Mr. Hays wanted to demonstrate that striped bass aquaculture is a viable alternative for West Virginia, where more traditional forms of agriculture are oftentimes not so workable, because of the difficult terrain. With the help of a SARE grant he established a demonstration fish farm, consisting of several small ponds fed by water from the Elk River. He dug the ponds by hand, and stocked them with goldfish, which he raises and sells as ornamentals. He built several cages, which he lowered into the ponds, and into which he introduced 5000 young hybrid striped bass, each only about ½ inch long. The cages serve several purposes—they keep the bass, which are predatory, away from the goldfish, they protect the bass from mammalian and avian predators, and they facilitate harvesting. Once the fish had grown to a length of 4 inches Mr. Hays sold about half of them to other aquaculturists; the remainder he will keep until they grow large enough to sell for food.
Mr. Hays’ project has aroused considerable local interest. He has been written up several times in the press, and was featured on a local TV show. He has given tours of his fish farming operation, and has distributed brochures and spoken about it on several occasions. He also says he has fielded more than a hundred phone calls about it. He has helped other people get started raising striped bass, and now finds himself on the board of the Mountain State Aquaculture Cooperative.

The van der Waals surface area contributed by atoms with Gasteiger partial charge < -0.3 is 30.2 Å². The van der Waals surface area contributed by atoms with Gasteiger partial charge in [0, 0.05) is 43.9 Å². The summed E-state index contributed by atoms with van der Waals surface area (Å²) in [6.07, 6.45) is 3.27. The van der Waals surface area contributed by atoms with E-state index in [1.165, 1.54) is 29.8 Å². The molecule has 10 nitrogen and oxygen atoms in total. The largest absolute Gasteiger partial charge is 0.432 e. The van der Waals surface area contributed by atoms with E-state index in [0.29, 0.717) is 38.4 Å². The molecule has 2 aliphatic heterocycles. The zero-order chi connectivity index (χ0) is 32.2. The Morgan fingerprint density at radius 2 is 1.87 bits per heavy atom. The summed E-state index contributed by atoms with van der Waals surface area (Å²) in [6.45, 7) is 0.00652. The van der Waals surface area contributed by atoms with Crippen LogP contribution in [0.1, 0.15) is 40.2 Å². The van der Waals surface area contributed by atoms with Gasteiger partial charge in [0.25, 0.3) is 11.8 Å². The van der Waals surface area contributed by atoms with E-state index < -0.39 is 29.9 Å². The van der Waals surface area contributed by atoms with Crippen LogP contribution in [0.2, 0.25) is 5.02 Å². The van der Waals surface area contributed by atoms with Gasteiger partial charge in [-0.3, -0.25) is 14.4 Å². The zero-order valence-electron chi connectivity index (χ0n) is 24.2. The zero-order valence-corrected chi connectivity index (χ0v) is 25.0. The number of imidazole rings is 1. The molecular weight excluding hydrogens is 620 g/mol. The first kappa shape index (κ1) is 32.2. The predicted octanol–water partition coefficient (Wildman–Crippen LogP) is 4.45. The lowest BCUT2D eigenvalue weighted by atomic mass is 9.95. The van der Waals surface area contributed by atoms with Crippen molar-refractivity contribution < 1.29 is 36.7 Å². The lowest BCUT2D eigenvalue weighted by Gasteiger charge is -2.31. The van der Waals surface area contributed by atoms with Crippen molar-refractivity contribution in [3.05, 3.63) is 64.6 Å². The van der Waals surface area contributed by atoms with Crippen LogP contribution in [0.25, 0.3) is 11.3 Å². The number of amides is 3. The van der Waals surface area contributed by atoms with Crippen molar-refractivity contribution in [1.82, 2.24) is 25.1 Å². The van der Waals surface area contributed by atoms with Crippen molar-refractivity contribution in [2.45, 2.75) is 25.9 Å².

Though this project was essentially a demonstration, it did yield certain findings concerning aquacultural technique: 1) Though striped bass are cannibalistic, Mr. Hays reports that this was not a problem once the fish reached the fingerling stage, so long as they were well fed. 2) Selling half of them at the 4-inch stage proved a good strategy for optimizing use of resources, since at this point the rapidly growing fish were trying the limits of both space and the oxygen-carrying capacity of the water. 3) The goldfish helped to keep the wire-mesh cages clean. 4) Some bass escaped from the cages. These grew larger than those that remained inside, but Mr. Hays recommends using cages anyway, primarily for ease of harvesting. 5) Escaped bass did not appear to bother the goldfish. 6) Mr. Hays recommends hard water at moderate temperature, “warmer than you would have for trout, and colder than for catfish.” 7) He reports that he was able to keep parasites under control by application of rock salt. 8) He figures that a 15-20% mortality is to be expected.